The hotel has a wonderful little spa that you might want to visit to work out some high-altitude kinks.

Meals at the hotel are delicious. They also make an excellent, if very potent, Pisco Sour, by the way.

The hotel even has its own small tea plantation, and you can drink its teas during your stay, as well as visiting the plantation and making your own bag of tea.

There are birds everywhere — although snagging a photo of a zippy little hummingbird is a challenge.

If you can, visit in November. Why? Because it’s orchid season, and the hotel has 372 species of wild orchid on its grounds. Wild orchids look nothing like the cultivated varieties you see in florist shops. The wild varieties come in an astonishing array of shapes and sizes.

Orchid walks are a complimentary activity at the hotel, led by knowledgeable guides who will show you all the wonders of the orchid kingdom.

Inkaterra has also runs the Spectacled Bear Project, rescuing South America’s only native, and endangered, bear from the pet trade and rehabituating as many back into the wild as possible.

The rescued bears spend several months at the Machu Picchu Pueblo hotel, learning how to forage for food and all the other skills they need to survive in their natural habitat. You can visit the resident bears with an onsite guide as they get their tutorials within a large enclosure (visitors have no actual contact with the bears). They are adorable.

This past April veterinarian Dr. Evan Antin visited the project on his Animal Planet show, Evan Goes Wild.

The Inkaterra hotels in Peru continue to win awards, and since we visited in 2012 they have become part of National Geographic’s Stays of Distinction, which unfortunately has roughly tripled the stay rates over what we paid. Nevertheless, I would rate a stay at this hotel a very worth-it splurge. You might also want to check out Inkaterra’s volunteering opportunities.

If you can only manage a week in Peru, so be it, but do your very best to spend more time and research all the fascinating sites beyond its most famous landmark.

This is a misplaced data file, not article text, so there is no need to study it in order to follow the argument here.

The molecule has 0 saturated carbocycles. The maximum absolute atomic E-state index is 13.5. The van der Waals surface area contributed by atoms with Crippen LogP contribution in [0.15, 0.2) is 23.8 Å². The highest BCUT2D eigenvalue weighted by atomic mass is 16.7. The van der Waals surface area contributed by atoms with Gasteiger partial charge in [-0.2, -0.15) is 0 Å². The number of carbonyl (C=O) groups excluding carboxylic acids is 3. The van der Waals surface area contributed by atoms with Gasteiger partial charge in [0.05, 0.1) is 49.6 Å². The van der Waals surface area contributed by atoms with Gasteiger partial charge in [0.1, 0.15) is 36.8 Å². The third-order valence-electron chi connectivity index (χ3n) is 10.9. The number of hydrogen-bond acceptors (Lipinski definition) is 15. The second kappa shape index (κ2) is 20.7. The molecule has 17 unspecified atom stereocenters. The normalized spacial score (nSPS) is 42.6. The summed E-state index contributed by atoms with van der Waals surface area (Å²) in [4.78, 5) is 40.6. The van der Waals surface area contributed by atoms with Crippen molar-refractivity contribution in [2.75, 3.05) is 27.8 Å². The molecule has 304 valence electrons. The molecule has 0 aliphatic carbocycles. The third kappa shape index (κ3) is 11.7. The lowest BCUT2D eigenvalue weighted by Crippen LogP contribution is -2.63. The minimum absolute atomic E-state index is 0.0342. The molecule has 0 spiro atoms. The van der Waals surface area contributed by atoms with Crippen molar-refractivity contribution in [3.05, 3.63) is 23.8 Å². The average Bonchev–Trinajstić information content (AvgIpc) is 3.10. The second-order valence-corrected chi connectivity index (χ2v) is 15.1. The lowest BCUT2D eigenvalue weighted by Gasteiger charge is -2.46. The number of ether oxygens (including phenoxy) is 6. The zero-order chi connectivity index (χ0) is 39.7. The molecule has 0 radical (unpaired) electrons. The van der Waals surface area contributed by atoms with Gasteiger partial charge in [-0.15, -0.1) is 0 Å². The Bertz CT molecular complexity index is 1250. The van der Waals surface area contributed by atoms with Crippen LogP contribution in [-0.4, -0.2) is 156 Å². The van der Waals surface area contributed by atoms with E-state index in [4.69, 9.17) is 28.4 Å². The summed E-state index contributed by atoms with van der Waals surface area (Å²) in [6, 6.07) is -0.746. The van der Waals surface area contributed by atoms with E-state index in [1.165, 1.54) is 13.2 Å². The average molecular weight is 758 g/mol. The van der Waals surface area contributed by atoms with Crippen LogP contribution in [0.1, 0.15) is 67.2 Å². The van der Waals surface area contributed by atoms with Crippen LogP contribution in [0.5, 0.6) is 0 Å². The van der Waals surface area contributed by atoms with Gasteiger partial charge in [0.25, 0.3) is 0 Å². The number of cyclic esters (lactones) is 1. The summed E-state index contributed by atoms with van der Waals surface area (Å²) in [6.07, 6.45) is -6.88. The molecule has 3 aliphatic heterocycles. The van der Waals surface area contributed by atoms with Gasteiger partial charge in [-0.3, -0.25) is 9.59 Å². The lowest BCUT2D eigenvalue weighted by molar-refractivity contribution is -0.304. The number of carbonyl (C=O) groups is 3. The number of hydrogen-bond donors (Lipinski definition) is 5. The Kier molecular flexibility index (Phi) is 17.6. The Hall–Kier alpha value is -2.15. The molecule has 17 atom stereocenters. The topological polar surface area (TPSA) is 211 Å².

Seeking mellow

I believe that spas are one of the best things ever invented.

If we have time on a journey, I love to check out a spa in a different location. The best massage therapist I’ve ever had works out all my kinks and knots at a great spa within 15 minutes of my house, but there’s something so relaxing about checking out of life for a few hours in a location far, far away. It feels extra-removed from all the minute little cares and irritations back home.

While all my travelling spa experiences have all been great, visiting a spa in a foreign location can be an eye-opener.

My first travelling spa adventure took place at the Boulders golf resort in Arizona. Our long-weekend package included one activity per day for each of us. My hubby elected to play golf each day, while I alternated between rounds of golf and either sleeping in and having fresh coffee and blueberry pancakes delivered to my casita, or having a spa treatment — so much more relaxing! At the time the treatments were based on Ayurvedic principles, and I lay blissfully on the massage table while warm herbal oil was drizzled onto my skin and infused into my pores during a 20-minute wrap.

I wanted to have try out the spa at our beach resort in Bali, but we underestimated how strong the sun was just two degrees south of the equator and got burned out body-surfing, even with sun screen. Instead of a massage I spent most of the evening in a wicker chair under the ceiling fan trying to bring some coolness to my fiery shoulders.

The most unique, and strangest spa experience I’ve ever had was on the island of Mauritius. Our resort package included a complimentary spa combo of a coffee scrub, using coffee beans grown right on the island, followed by a massage.

Let me start out by mentioning that Mauritius spent 95 years of its history under French rule, and it still retains a strong French influence.

Entrance to the spa at Legends Resort, Mauritius
The Source Thalaspa entrance at the Legends Resort in Mauritius

I happily trotted over to the spa one afternoon. The serene entrance had intrigued me from our first day checking out the grounds. The spa was small but lovely. I was given a locker and a fluffy white robe — nothing unusual there. Then I was led to my treatment room and introduced to my therapist, a lovely woman who gave me a pair of tiny paper panties to put on and told me to lie down on the table face-up.